7.5 The Other Center: Elbląg
As for Elbląg / Elbing, another of the autonomous cities in Prussia, only about one-fourth of the size of Danzig and with an inconvenient seaport, its wealthiest period and one of most grand development falls into the years c. 1580-1630, when the English Eastland Company had its seat here. The English and Scottish merchants did not leave too many visible artistic landmarks in the town; the money they helped raise served instead as the basis on which Netherlandish artists, including those from nearby Danzig, were invited to change the face of the urban organism. Just as in that center, the peak of the building activity is reached here around 1600; unfortunately, the closing days of World War II reduced the city to rubble and it has not been rebuilt in original form.1 Apart from one Bartholomäus Pens, cited in sources as pictor belga, from whose hand at least one depiction of aMadonna (1640) is known,2 two interesting painters worked here, relevant for discussed context, both active in the years c. 1620-1650: Adam Wolski from Moravia and Vitus Heinrich.
The first one, who appeared in the town around 1620, was known to have executed painterly works, all of which are lost; however, he is the author of numerous extant pen drawings, most of which are collected today in an album in the Kupferstichkabinett in Berlin. The whereabouts of Wolski’s life are barely known; it is probable that he was a religious immigrant, most certainly befriended with Elbing’s humanist circles. This last circumstance surely influenced his unusual satirical works of 1621, picking on extravagant fashion of the day . Although such depictions are rare in this part of Europe, they seem clearly inspired by analogical engravings in the Netherlands, criticizing exaggerated hats, or collars, and characterized by similar light-hearted humour; as far as their form is concerned, they imitate rather earlier 16th century German drawings, however.3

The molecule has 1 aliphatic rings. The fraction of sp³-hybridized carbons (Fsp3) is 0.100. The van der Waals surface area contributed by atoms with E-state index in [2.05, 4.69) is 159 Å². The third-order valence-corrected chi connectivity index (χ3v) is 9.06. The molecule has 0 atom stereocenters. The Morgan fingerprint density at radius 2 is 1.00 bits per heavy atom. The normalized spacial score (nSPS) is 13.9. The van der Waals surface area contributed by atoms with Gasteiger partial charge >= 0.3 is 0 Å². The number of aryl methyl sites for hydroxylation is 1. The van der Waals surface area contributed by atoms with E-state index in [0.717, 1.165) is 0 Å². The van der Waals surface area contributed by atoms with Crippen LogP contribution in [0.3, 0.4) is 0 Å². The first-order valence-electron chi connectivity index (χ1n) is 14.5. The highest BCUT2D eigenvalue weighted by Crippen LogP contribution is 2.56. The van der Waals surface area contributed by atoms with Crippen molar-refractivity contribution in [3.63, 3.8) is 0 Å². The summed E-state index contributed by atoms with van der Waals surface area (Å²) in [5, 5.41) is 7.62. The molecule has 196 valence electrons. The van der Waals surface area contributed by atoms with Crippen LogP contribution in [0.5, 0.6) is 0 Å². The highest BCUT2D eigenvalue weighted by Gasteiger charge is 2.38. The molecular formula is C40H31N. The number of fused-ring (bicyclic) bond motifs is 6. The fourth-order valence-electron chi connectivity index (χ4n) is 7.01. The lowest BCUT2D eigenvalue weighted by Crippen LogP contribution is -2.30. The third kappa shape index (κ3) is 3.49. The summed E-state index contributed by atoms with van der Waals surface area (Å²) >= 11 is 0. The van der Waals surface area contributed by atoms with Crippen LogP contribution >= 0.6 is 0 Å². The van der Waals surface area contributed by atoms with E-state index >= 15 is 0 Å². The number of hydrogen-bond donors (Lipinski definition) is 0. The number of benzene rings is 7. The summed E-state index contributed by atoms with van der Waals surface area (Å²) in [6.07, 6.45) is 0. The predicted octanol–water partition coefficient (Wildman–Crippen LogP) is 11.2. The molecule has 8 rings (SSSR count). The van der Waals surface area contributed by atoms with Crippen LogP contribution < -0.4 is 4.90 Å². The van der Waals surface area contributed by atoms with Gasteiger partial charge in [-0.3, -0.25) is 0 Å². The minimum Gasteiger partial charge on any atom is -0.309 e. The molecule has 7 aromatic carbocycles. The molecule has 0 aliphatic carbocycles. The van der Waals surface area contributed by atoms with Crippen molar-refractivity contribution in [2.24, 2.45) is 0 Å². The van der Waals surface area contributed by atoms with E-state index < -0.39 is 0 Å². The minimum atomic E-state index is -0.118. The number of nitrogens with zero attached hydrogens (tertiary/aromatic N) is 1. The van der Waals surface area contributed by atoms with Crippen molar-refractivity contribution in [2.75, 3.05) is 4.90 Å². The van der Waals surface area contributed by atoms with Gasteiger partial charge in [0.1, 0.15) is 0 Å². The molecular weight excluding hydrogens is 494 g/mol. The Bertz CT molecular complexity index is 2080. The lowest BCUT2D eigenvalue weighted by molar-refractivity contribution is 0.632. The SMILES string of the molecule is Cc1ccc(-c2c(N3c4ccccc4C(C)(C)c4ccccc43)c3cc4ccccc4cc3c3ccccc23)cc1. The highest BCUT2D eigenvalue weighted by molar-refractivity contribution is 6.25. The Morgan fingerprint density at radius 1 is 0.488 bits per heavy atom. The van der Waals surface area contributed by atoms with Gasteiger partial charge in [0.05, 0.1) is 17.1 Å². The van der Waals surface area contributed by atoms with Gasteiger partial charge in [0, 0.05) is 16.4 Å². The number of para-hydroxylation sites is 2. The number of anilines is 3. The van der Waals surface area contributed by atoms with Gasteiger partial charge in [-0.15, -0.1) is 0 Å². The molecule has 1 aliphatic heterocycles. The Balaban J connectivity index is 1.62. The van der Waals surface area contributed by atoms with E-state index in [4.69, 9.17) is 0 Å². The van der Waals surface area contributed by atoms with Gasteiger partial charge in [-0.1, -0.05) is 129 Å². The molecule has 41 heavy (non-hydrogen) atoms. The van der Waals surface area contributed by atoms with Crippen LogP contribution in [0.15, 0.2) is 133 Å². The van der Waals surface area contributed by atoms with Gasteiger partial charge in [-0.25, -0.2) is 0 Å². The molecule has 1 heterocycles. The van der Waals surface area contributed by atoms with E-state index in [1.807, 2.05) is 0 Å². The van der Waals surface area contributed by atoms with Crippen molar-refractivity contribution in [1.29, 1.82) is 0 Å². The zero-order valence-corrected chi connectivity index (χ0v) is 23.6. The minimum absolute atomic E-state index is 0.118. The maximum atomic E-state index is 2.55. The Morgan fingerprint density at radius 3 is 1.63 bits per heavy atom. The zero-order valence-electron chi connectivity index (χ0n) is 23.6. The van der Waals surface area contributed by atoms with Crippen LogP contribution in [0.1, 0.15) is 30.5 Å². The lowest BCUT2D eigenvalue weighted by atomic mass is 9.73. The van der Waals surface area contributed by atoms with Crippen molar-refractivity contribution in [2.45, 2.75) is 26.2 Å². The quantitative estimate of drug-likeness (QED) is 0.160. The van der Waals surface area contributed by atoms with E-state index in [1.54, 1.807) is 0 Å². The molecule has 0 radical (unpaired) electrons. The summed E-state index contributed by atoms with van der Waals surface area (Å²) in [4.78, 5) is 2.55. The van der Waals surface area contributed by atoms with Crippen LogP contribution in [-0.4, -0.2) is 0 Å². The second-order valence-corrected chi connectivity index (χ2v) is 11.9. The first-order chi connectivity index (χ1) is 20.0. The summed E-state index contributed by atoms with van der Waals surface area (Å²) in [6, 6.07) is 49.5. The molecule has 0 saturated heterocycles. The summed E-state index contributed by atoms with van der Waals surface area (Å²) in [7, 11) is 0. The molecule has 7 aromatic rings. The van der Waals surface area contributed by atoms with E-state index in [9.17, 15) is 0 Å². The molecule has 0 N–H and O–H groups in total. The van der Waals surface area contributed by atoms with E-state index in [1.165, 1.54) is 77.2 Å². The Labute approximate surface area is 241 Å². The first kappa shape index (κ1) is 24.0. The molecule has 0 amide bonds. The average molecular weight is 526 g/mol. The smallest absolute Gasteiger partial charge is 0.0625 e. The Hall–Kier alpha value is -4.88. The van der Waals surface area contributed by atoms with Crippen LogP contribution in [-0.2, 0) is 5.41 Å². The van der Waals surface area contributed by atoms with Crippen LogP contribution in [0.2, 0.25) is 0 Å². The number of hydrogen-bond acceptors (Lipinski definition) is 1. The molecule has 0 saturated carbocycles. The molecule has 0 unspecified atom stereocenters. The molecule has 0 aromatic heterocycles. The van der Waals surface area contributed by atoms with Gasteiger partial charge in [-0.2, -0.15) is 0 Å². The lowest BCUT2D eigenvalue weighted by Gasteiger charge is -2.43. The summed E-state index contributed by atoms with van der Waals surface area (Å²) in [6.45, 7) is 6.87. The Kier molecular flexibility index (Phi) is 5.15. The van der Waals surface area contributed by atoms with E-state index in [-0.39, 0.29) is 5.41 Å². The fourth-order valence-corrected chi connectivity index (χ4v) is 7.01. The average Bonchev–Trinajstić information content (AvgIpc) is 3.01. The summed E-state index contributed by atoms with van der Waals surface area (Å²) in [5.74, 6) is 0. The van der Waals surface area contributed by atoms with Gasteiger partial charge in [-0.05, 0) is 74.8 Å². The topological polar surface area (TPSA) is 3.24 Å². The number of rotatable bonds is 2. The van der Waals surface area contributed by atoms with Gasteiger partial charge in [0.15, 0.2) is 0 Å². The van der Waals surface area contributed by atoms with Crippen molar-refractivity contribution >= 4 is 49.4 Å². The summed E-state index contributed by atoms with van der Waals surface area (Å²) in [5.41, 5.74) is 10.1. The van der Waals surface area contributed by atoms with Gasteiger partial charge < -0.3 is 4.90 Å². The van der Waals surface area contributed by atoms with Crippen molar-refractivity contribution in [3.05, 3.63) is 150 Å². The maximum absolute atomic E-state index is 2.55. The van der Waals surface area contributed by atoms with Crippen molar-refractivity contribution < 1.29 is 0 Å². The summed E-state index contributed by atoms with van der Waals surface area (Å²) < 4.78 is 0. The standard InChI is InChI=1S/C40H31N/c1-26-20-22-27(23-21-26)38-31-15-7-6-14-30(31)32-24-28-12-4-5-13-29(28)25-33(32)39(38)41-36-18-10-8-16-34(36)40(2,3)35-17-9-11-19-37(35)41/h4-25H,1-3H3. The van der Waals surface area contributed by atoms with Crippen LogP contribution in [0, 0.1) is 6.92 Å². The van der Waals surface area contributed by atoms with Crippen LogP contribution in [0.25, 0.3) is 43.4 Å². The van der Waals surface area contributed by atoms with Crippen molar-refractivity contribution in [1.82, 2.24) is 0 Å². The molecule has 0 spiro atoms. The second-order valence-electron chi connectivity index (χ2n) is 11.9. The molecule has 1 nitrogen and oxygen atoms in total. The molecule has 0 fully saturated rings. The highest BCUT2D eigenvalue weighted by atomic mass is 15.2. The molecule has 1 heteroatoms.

The other Elbing artist of interest, Vitus Heinrich, is probably identical with the anonymous artist, who was allowed by the City Council to settle here in 1634 in view of his ‘extraordinary abilities’. He arrived from an undisclosed location and worked on the spot until his death before 1656. The artist is repeatedly referred to in sources as ‘der kleine Heinrich’, which was due to his much admired ability of inserting hundreds of minute figurines in the cabinet-format histories he painted. ‘Celeberrimus pictor’, as he was also described, even had the honour of working for the Polish Vasa court, and his pictures were still represented in the collection of the last King of Poland in the 18th century. A good proof of his art is given by the Battle of Israelites and Amalekites in Brunswick (1641) , or by the Massacre of the Innocents (about 1640; National Museum in Warsaw) , which to a large extent justify the artist’s praised abilities as figure, landscape and architecture painter as well as colourist. Although soft and contourless in forms, these paintings both in composition and in fantastic land- and cityscape settings still go back to the art of late 16th century, especially reminiscent of Flemings who worked in the Veneto, or were inspired by Venetian art, like Lodewijk Toeput, Gillis and Frederick van Valckenborch, Gillis van Coninxloo, or Louis de Caullery. Same patterns as seen in his cabinet pieces were employed by Heinrich in several paintings for altar predellas in the cathedral of Frauenburg, or Frombork, near Elbing, while for retables of these very altars, he executed pictures in the type of the Assumption of Virgin Mary (1644) , rather stiff and partly based on Flemish devotional prints.4
After the Swedish ‘deluge’ in mid-17th century, Elbing suffers, on a much larger scale than Danzig, the encroaching economic depression and its art becomes increasingly German-provincial; no further individualities of the type discussed above appear here later.
Caricature on hat fashion, dated 1621
paper, pen in black ink, grey wash 142 x 188 mm
upper center : A° 162i
Berlin, Kupferstichkabinett der Staatlichen Museen zu Berlin, inv./cat.nr. K. 6r
The Israelites beat the Amalikites, because Aaron and Hur hold up Moses' arms (Exodus 7:8-16), dated 1641
copper, oil paint 17 x 35 cm
lower center : V ..Jos INE f 1641
Braunschweig, Herzog Anton Ulrich-Museum, inv./cat.nr. 49
The Massacre of the Innocents (Matthew 2: 16-18), c. 1640
copper, oil paint 41 x 58,5 cm
Warsaw, Muzeum Narodowe w Warszawie, inv./cat.nr. M.Ob. 831
The assumption of the virgin Mary, dated 1644
canvas, oil paint 170 x 80 cm
: V.H.I.F. ELB. Aô 1644 Junij. 6
Frombork, Bazylika Archikatedralna Wniebowzięcia Najświętszej Maryi Panny i św. Andrzeja Apostoła
1 On various aspects of the city’s history, see most recently Groth 1996-1997; an older overview is provided by Carstenn 1937.
2 Tylicki 2005, p. 704, and Tylicki 2012, p. 349. Further paintings by this master, who after 1626 already worked in Vilna (Vilnius), either exist or existed, dispersed in northern and eastern Poland, and the subject requires further examination.
3 Tylicki 2005, p. 698-704, and Tylicki 2012, p. 347-349.
4 Tylicki 2005, p. 708-716, and Tylicki 2012, p. 351-354.